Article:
Song History: "Bad Moon Rising" (1969) by Creedence Clearwater Revival
The single "Bad Moon Rising", owned by the rock band Creedence Clearwater Revival, is believed to have anti-war overtones. It is a favorite composition of American soldiers who served in Vietnam, and in the United States has become an integral hit in demonstrations for world peace. Although it was written on the same day that Richard Nixon became President of the United States of America, the author himself, John Fogerty, does not acknowledge the presence of political overtones, assuring that other sources gave him inspiration.
The history of the birth of the hit
1968 gave CCR fans a cover version of the Dale Hawkins single Susie Q, which soon became a hit. A year later, the group released the single Proud Mary, which soon soared to number two on the top 100 hits in America. Realizing that the love of the fans requires constant nourishment, John Fogerty set to work on the next single.
“It occurred to me to take some sonorous phrase from my notebook, the pages of which I filled with the names of various tracks. I liked the expression "bad moon rising". To be honest, I had no idea what these words meant, but how cool they sounded, I was hooked, ”says Fogarty.
In his memoirs, the musician admits that the guitar part was borrowed from Scotty Moore, who composed a fragment for Elvis Presley, or rather, for his single "I'm Left, You're Right, She's Gone". In general, John did not hide his little plagiarism, and Moore, in turn, had nothing against it, and even joked about it.
According to John Fogerty, cinema served as inspiration for creating a masterpiece.
“I was inspired by images from the movie The Devil and Daniel Webster. The guy made a deal with the devil - Mr. Scratch, believing that it was just a joke, a fake. According to the plot of the film, a powerful and terrible hurricane occurs, destroying everything in its path. Then they show the destroyed houses and ruined fields. And here - voila - there is an untouched smooth corn in a field that belonged to a kid who made a devilish deal. This moment is stuck in my head.”
Explaining the meaning of the song, the musician focuses on the harmonious contrast between the ominous words and the cheerful melody:
“Bad Moon Rising is not about the Devil or a deal with him. It sings about the raging apocalypse coming towards us, sweeping away everything in its path. Before the band started learning the song, I didn't feel the dichotomy. The song talks about terrible hurricanes, crazy winds and overflowing waters, but at the same time, the melody seems upbeat and cheerful, doesn't it?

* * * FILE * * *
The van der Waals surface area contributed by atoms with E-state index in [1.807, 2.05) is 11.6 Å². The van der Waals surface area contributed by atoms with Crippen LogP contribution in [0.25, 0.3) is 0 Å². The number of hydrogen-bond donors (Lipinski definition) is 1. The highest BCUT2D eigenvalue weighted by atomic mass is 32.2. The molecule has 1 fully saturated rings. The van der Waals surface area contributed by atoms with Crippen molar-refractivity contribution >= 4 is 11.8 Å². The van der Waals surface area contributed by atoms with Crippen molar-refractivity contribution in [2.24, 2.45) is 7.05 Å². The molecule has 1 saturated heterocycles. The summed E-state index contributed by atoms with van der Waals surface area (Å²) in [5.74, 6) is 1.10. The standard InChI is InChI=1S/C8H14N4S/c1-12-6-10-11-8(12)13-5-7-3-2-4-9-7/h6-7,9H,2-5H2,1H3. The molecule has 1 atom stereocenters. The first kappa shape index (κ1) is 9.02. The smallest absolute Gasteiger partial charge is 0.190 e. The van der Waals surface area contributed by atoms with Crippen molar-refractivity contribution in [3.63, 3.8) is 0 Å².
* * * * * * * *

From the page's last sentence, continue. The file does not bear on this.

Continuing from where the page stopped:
A little later, Fogerty admitted that the tense political situation in the world to some extent influenced the composition:
“No, I didn’t mean that the world is over, the end. But the words of the song were not just about the anomalies of nature. Times were far from peaceful: the assassination of Martin Luther King and Robert Francis Kennedy. I felt the turmoil and tension of those times.”
Recording of the single "Unhappy Moon Rising"
The composition was recorded in San Francisco in the spring of 1969 at Wally Heider's Studios. All CCR participants appreciated the musical creation. Everyone except the author himself.
“Then it seemed to me that Bad Moon Rising would never reach the level of Proud Mary. I decided that I was starting to slowly slide down. "Bad Moonrise" was more rock and roll and provocative when "Proud Mary" was closer to the musical standards of early America."
The release of the single and a resounding success
The single was first released in April 1969. Very soon he gained great popularity, topping not only the American top charts - soaring to second place, but also the UK and New Zealand charts.
Later, about twenty cover versions were created for Unlucky Moon Rising. British singer Thea Gilmour also took part in the performance of "Bad Moon Rising".
"Unlucky Moonrise" has been included in a number of motion pictures as a soundtrack: Blade, An American Werewolf in London, Kong: Skull Island, as well as in the popular television series Supernatural and The Walking Dead. Needless to say, the number of commercials in which the excerpt was played.
Fogerty, the author of the single, reacted to the stunning success of the creation as follows:
“I was not thrilled that the composition was included in TV commercials and various films. However, we could not do anything about it, because our contract did not have the ability to impose a ban on the use of songs. So, a good film in which our song sounded was one among a dozen failures.
Bad Moon Rising became the biggest hit in the history of rock music, according to the influential "Rolling Stone" and "New Musical Express".
2010 pleased with the release of a hit single performed by John Fogert and Jerry Lee Lewis. The jointly performed composition was included in the album of the latter - "Mean Old Man".
Some passage "there's a bad moon on the rise" is heard "there's a bathroom on the right", which translates as "to the right of the bathroom." Noticing this, the author of the hit often deliberately sings incorrectly during performances, and sometimes during these words he points to the right side with his hand.
Fogerty recounts in his memoirs that after a CCR performance at Berkeley Hall, he was approached by a Vietnam veteran. He admitted to the musician that before the battle, the fighters of their platoon called "Buffalo Soldiers" (Buffalo Soldiers) were charged with high spirits, listening to the rising of the unlucky moon.
It was under this song that the American fighter without rules Jim Miller entered the ring.